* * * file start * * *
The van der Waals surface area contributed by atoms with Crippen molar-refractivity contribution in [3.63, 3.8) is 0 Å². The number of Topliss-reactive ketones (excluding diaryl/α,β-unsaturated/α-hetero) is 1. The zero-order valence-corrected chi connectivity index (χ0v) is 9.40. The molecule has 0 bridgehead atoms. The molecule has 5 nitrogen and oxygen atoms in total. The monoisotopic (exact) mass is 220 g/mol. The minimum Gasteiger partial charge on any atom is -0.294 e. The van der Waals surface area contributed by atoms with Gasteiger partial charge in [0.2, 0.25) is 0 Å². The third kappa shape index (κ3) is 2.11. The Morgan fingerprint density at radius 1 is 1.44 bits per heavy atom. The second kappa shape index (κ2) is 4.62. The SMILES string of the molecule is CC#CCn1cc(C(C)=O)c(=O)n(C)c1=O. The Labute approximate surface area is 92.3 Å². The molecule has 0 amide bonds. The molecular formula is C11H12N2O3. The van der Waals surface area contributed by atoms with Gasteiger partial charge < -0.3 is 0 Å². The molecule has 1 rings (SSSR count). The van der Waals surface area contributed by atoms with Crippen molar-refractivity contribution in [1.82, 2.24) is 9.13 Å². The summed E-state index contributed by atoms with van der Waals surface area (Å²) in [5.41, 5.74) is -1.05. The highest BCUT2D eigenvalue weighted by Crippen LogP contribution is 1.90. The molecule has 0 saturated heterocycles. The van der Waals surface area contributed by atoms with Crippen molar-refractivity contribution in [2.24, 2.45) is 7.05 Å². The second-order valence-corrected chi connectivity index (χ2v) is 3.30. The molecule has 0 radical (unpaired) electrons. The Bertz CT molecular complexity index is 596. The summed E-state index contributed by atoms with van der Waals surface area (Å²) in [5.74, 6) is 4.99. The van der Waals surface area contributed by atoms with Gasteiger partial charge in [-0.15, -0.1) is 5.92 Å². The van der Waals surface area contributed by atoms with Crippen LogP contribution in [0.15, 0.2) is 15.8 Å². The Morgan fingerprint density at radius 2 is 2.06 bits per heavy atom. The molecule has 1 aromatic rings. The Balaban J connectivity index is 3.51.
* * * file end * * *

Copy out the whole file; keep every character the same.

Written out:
The van der Waals surface area contributed by atoms with Crippen molar-refractivity contribution in [3.63, 3.8) is 0 Å². The number of Topliss-reactive ketones (excluding diaryl/α,β-unsaturated/α-hetero) is 1. The zero-order valence-corrected chi connectivity index (χ0v) is 9.40. The molecule has 0 bridgehead atoms. The molecule has 5 nitrogen and oxygen atoms in total. The monoisotopic (exact) mass is 220 g/mol. The minimum Gasteiger partial charge on any atom is -0.294 e. The van der Waals surface area contributed by atoms with Gasteiger partial charge in [0.2, 0.25) is 0 Å². The third kappa shape index (κ3) is 2.11. The Morgan fingerprint density at radius 1 is 1.44 bits per heavy atom. The second kappa shape index (κ2) is 4.62. The SMILES string of the molecule is CC#CCn1cc(C(C)=O)c(=O)n(C)c1=O. The Labute approximate surface area is 92.3 Å². The molecule has 0 amide bonds. The molecular formula is C11H12N2O3. The van der Waals surface area contributed by atoms with Gasteiger partial charge < -0.3 is 0 Å². The molecule has 1 rings (SSSR count). The van der Waals surface area contributed by atoms with Crippen molar-refractivity contribution in [1.82, 2.24) is 9.13 Å². The summed E-state index contributed by atoms with van der Waals surface area (Å²) in [5.41, 5.74) is -1.05. The highest BCUT2D eigenvalue weighted by Crippen LogP contribution is 1.90. The molecule has 0 saturated heterocycles. The van der Waals surface area contributed by atoms with Crippen molar-refractivity contribution in [2.24, 2.45) is 7.05 Å². The second-order valence-corrected chi connectivity index (χ2v) is 3.30. The molecule has 0 radical (unpaired) electrons. The Bertz CT molecular complexity index is 596. The summed E-state index contributed by atoms with van der Waals surface area (Å²) in [5.74, 6) is 4.99. The van der Waals surface area contributed by atoms with Gasteiger partial charge in [-0.15, -0.1) is 5.92 Å². The van der Waals surface area contributed by atoms with Crippen LogP contribution in [0.15, 0.2) is 15.8 Å². The Morgan fingerprint density at radius 2 is 2.06 bits per heavy atom. The molecule has 1 aromatic rings. The Balaban J connectivity index is 3.51.